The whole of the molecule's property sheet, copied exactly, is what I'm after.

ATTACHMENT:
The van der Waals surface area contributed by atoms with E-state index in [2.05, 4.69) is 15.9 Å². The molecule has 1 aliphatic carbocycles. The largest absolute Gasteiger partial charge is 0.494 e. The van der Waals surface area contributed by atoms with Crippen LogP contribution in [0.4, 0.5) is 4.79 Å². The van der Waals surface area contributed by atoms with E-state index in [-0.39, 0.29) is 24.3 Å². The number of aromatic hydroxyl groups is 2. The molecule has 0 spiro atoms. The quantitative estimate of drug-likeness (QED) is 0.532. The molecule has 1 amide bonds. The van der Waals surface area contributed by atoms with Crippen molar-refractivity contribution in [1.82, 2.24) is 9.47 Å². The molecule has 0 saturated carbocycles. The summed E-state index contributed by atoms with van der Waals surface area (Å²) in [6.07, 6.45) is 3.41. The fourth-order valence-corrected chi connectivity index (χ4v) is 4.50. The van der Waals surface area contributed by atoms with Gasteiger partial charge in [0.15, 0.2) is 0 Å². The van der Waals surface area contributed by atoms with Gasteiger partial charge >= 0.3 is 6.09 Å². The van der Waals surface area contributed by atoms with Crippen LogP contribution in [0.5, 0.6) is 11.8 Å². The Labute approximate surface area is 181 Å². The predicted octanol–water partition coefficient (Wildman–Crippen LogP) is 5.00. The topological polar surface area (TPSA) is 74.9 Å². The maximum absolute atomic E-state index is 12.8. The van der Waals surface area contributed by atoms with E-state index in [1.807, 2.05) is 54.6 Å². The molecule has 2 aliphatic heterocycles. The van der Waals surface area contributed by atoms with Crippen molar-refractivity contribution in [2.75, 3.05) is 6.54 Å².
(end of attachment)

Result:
The van der Waals surface area contributed by atoms with E-state index in [2.05, 4.69) is 15.9 Å². The molecule has 1 aliphatic carbocycles. The largest absolute Gasteiger partial charge is 0.494 e. The van der Waals surface area contributed by atoms with Crippen LogP contribution in [0.4, 0.5) is 4.79 Å². The van der Waals surface area contributed by atoms with E-state index in [-0.39, 0.29) is 24.3 Å². The number of aromatic hydroxyl groups is 2. The molecule has 0 spiro atoms. The quantitative estimate of drug-likeness (QED) is 0.532. The molecule has 1 amide bonds. The van der Waals surface area contributed by atoms with Crippen molar-refractivity contribution in [1.82, 2.24) is 9.47 Å². The molecule has 0 saturated carbocycles. The summed E-state index contributed by atoms with van der Waals surface area (Å²) in [6.07, 6.45) is 3.41. The fourth-order valence-corrected chi connectivity index (χ4v) is 4.50. The van der Waals surface area contributed by atoms with Gasteiger partial charge in [0.15, 0.2) is 0 Å². The van der Waals surface area contributed by atoms with Gasteiger partial charge >= 0.3 is 6.09 Å². The van der Waals surface area contributed by atoms with Crippen LogP contribution in [0.5, 0.6) is 11.8 Å². The Labute approximate surface area is 181 Å². The predicted octanol–water partition coefficient (Wildman–Crippen LogP) is 5.00. The topological polar surface area (TPSA) is 74.9 Å². The maximum absolute atomic E-state index is 12.8. The van der Waals surface area contributed by atoms with E-state index in [1.807, 2.05) is 54.6 Å². The molecule has 2 aliphatic heterocycles. The van der Waals surface area contributed by atoms with Crippen molar-refractivity contribution in [2.75, 3.05) is 6.54 Å².